The public, victims, and survivors were less impressed. Even the review authors were keen to explain that they had a very short time to work, barely eight weeks, and they were not consulted on the terms of reference. There was fear that the report would be seen as a whitewash. Despite some mild criticism, the report was seen to be valid.[12] The government and the public appeared to turn their attention to the still unfolding Independent Inquiry into Child Sexual Abuse. The official story was that while there were problems with the records, there had been no “smoking gun”. The “wild accusations” had not been proven. There had been no historical cover up and there had been no whitewash of the cover up. Then something happened.

All decisions leave bureaucratic echoes in the archives.

In January 2015, an independent researcher visiting the National Archives made an important discovery. He found a file for Margaret Thatcher that contained allegations about Leon Brittan and others. The official story presented by the Wanless Review was now in doubt. The Home Office and the Cabinet Office had to review their files. They found more information. On 22 July 2015, the story broke. Newspapers reported that more files, beyond the initial one found by the researcher, had been found with allegations against senior political figures including Leon Brittan.[13]

What had happened in the previous reviews?

When the independent researcher found the file, the Home Office and the Cabinet Office claims to Wanless and Whittam crumbled. They had lied to Wanless and Whittam. Their good names and their status as decent, honourable, men had been used as a political shield by the Home Office, the Cabinet Office and their masters. The Home Office (1 May 2015) and the Cabinet Office (5 May 2015) wrote to the Wanless and Whittam. They explained that they had found more records. The Home Office finally confirmed the existence of a large amount of unstructured files. They explained that they had not provided the authors with all the material. Even though they knew of the material since 2013, when the first independent review was prepared, they did not mention the unstructured files. At the time of their review, the senior civil servants assured the authors that everything had been found.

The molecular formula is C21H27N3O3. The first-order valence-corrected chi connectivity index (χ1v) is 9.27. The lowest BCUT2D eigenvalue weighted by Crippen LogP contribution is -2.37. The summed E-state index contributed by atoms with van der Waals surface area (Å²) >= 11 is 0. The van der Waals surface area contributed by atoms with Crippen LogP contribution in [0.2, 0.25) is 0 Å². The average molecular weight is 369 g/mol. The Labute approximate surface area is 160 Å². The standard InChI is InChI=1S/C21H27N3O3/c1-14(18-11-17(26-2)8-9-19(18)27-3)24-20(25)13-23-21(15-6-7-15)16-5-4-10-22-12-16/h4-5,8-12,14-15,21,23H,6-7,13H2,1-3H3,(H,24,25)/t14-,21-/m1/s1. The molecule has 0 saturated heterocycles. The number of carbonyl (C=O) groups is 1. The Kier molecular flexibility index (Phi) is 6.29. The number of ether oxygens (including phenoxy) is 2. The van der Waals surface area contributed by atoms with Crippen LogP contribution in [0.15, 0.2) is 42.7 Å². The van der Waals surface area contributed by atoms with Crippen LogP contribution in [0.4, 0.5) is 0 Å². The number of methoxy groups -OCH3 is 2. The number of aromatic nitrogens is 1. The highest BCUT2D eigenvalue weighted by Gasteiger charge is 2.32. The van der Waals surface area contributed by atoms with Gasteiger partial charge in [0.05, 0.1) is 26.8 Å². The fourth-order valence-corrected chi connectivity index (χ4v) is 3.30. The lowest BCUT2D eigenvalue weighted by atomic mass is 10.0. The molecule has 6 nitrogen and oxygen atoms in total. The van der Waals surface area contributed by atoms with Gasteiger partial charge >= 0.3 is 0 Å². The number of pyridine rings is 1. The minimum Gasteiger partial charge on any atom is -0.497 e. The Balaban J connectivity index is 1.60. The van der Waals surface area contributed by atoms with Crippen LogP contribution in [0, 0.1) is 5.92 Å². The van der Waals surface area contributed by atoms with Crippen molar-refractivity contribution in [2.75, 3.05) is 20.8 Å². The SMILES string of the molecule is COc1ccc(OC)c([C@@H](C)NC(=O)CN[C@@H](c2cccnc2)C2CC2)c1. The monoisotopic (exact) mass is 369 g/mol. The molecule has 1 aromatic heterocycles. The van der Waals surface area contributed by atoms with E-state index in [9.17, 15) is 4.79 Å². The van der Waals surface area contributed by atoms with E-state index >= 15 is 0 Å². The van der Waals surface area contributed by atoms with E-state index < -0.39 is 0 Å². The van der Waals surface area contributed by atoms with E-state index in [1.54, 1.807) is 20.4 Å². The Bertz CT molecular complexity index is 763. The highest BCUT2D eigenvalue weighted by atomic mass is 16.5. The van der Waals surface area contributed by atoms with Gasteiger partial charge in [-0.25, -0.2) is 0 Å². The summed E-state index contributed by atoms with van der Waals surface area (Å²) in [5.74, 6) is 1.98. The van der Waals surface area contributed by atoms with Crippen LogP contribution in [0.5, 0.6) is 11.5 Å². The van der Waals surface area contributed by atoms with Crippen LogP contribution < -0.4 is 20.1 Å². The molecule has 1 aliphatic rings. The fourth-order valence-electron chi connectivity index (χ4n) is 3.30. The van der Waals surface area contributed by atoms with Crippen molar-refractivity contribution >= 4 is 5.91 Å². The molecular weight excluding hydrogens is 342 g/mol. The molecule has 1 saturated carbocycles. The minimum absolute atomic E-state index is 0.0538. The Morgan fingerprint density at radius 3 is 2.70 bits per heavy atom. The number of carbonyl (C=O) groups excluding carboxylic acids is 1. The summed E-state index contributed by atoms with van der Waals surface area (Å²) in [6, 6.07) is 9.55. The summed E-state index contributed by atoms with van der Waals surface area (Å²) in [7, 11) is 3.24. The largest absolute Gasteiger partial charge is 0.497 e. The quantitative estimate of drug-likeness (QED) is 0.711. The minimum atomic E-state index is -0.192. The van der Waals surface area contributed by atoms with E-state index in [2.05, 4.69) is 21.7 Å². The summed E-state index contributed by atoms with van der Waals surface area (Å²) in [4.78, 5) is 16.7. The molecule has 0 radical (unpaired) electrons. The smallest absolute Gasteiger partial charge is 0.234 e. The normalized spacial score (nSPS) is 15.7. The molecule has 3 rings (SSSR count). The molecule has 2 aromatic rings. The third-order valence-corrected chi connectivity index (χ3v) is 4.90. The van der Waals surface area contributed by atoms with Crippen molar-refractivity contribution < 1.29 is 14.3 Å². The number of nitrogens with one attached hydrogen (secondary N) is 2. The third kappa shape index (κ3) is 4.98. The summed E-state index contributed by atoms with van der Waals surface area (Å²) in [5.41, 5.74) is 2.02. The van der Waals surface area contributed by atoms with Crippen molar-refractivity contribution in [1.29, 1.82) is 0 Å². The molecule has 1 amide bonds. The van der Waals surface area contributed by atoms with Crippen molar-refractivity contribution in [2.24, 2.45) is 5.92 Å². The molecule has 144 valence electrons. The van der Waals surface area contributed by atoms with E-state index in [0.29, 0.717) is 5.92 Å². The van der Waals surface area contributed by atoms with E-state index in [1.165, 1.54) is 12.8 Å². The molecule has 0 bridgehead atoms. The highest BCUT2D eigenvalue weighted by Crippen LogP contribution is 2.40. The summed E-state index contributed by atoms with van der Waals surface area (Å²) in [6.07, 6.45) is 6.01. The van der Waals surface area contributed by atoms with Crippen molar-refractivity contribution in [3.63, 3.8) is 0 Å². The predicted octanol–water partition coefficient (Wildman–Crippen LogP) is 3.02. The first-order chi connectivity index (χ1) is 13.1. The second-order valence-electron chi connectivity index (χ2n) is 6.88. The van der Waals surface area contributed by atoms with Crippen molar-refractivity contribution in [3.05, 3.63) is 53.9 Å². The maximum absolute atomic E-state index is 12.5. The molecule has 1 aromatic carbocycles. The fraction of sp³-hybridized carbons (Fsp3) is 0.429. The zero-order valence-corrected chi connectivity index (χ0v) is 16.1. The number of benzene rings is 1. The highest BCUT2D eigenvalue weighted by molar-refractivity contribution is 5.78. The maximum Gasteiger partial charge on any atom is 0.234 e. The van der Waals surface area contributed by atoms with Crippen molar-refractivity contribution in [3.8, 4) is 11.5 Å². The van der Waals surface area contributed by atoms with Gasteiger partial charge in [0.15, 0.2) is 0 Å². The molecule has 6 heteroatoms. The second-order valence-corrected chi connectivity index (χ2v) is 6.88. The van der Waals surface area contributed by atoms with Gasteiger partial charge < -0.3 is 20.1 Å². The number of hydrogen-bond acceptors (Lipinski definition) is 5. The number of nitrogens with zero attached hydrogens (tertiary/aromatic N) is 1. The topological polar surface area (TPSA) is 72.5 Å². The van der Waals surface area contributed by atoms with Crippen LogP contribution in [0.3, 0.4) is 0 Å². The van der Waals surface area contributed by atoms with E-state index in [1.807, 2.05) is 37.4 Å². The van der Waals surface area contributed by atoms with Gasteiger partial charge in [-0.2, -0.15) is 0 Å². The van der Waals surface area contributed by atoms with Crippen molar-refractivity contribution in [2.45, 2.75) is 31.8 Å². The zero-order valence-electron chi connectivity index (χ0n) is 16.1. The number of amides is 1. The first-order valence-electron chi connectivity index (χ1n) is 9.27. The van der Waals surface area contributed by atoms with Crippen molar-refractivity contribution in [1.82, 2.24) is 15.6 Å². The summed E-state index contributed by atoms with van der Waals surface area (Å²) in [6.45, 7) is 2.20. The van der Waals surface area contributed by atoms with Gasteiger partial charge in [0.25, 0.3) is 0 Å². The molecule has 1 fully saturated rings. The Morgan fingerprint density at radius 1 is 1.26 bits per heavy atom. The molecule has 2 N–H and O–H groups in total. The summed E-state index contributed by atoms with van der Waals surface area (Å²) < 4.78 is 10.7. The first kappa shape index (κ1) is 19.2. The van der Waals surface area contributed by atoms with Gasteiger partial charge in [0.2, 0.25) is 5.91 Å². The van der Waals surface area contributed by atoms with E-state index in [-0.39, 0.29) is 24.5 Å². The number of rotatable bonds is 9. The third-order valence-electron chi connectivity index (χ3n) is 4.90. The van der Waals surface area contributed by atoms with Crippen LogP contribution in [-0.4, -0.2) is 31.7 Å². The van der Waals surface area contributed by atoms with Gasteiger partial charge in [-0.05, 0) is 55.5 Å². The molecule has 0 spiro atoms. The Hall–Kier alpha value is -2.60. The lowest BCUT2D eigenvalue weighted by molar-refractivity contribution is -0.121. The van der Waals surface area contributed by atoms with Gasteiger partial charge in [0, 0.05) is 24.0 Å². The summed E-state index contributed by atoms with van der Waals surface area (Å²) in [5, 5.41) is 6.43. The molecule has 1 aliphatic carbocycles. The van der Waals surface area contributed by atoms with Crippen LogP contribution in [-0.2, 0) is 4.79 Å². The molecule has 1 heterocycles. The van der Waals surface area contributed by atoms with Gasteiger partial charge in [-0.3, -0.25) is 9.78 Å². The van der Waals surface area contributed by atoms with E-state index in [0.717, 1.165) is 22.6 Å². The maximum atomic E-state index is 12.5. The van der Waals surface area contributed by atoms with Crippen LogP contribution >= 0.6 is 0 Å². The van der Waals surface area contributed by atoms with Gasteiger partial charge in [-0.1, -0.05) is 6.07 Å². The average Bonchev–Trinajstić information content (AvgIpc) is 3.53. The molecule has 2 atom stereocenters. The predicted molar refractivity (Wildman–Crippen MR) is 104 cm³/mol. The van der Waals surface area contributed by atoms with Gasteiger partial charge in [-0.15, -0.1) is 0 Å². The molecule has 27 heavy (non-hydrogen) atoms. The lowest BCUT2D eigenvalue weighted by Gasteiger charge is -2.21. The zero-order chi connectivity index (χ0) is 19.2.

When British bureaucrats are mad as hell: they express “disappointment”

The authors issued a supplement to their review on 3 June 2015.[14] Although they did not change the report’s conclusion, the terms of reference were drawn narrowly, they explained in an understated way they were disappointed. They were disappointed in the searches and the unreliability of senior officer statements.

“That said, it is essential that the public have confidence in the searches that were undertaken, not least because we had to rely on the efficiency and integrity of those who sought material on our behalf. The emergence of these papers only after our Review had completed is not helpful in that regard.”

In their own understated way, the authors explained that senior civil servants lied to them. The senior civil servants omitted to tell them of the other files. The authors had been misled by those assurances. They were never told of the unstructured files. There are sins of commission and there are sins of omission. In this case, the UK civil servants committed a sin of omission. The Cabinet Office knew about the files and withheld them from the investigators.

We are concerned and disappointed that the Cabinet Office was aware of the separate Cabinet Office store of assorted and unstructured papers yet informed us that the searches covered all records and files held.

The civil servant behaviour is disappointing. Although they will point to the narrow terms of reference, they failed the spirit of their role. They ensured the information remained hidden. However disappointing the behaviour, it should not be surprising. The behaviour appears common among senior civil servants. The senior civil servant who upholds the Nolan Principles and the Ministerial Code that governs the civil service regularly flouts the rules.[15]

If this is their best effort to help, what happens when they want to stop something?